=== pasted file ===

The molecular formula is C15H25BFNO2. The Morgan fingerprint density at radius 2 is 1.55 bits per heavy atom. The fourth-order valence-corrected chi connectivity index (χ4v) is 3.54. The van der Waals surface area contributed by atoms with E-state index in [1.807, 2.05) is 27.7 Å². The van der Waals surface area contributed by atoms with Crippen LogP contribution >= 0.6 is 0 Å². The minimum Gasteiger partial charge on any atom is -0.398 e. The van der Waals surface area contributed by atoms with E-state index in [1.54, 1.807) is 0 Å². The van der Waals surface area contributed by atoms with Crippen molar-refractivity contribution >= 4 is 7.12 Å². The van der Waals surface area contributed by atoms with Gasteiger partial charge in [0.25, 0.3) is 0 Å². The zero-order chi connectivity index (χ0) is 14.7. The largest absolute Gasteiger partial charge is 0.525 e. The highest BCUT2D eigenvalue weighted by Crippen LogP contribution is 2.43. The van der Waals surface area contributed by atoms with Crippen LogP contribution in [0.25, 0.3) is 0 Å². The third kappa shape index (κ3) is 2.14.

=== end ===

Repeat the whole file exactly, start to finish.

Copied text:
The molecular formula is C15H25BFNO2. The Morgan fingerprint density at radius 2 is 1.55 bits per heavy atom. The fourth-order valence-corrected chi connectivity index (χ4v) is 3.54. The van der Waals surface area contributed by atoms with E-state index in [1.807, 2.05) is 27.7 Å². The van der Waals surface area contributed by atoms with Crippen LogP contribution >= 0.6 is 0 Å². The minimum Gasteiger partial charge on any atom is -0.398 e. The van der Waals surface area contributed by atoms with E-state index in [1.54, 1.807) is 0 Å². The van der Waals surface area contributed by atoms with Crippen molar-refractivity contribution >= 4 is 7.12 Å². The van der Waals surface area contributed by atoms with Gasteiger partial charge in [0.25, 0.3) is 0 Å². The zero-order chi connectivity index (χ0) is 14.7. The largest absolute Gasteiger partial charge is 0.525 e. The highest BCUT2D eigenvalue weighted by Crippen LogP contribution is 2.43. The van der Waals surface area contributed by atoms with Crippen LogP contribution in [0.25, 0.3) is 0 Å². The third kappa shape index (κ3) is 2.14.